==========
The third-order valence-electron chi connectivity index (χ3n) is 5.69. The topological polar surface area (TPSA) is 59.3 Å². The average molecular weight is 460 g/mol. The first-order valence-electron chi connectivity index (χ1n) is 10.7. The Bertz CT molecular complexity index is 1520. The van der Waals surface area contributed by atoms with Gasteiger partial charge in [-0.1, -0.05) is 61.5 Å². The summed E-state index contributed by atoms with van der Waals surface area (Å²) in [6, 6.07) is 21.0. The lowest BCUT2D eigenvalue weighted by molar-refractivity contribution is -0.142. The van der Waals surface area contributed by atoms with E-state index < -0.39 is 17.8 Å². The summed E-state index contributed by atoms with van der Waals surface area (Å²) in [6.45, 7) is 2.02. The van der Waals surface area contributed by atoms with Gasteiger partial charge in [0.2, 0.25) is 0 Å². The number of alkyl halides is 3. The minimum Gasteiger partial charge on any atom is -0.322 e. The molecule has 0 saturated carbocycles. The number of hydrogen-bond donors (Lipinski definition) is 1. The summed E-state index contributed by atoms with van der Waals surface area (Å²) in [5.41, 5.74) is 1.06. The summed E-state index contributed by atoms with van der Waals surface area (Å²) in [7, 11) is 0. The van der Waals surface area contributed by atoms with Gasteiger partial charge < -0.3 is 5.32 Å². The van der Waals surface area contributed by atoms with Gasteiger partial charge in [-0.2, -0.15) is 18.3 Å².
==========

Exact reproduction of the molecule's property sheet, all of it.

The third-order valence-electron chi connectivity index (χ3n) is 5.69. The topological polar surface area (TPSA) is 59.3 Å². The average molecular weight is 460 g/mol. The first-order valence-electron chi connectivity index (χ1n) is 10.7. The Bertz CT molecular complexity index is 1520. The van der Waals surface area contributed by atoms with Gasteiger partial charge in [-0.1, -0.05) is 61.5 Å². The summed E-state index contributed by atoms with van der Waals surface area (Å²) in [6, 6.07) is 21.0. The lowest BCUT2D eigenvalue weighted by molar-refractivity contribution is -0.142. The van der Waals surface area contributed by atoms with E-state index < -0.39 is 17.8 Å². The summed E-state index contributed by atoms with van der Waals surface area (Å²) in [6.45, 7) is 2.02. The van der Waals surface area contributed by atoms with Gasteiger partial charge in [0.2, 0.25) is 0 Å². The number of alkyl halides is 3. The minimum Gasteiger partial charge on any atom is -0.322 e. The molecule has 0 saturated carbocycles. The number of hydrogen-bond donors (Lipinski definition) is 1. The summed E-state index contributed by atoms with van der Waals surface area (Å²) in [5.41, 5.74) is 1.06. The summed E-state index contributed by atoms with van der Waals surface area (Å²) in [7, 11) is 0. The van der Waals surface area contributed by atoms with Gasteiger partial charge < -0.3 is 5.32 Å². The van der Waals surface area contributed by atoms with Gasteiger partial charge in [-0.2, -0.15) is 18.3 Å².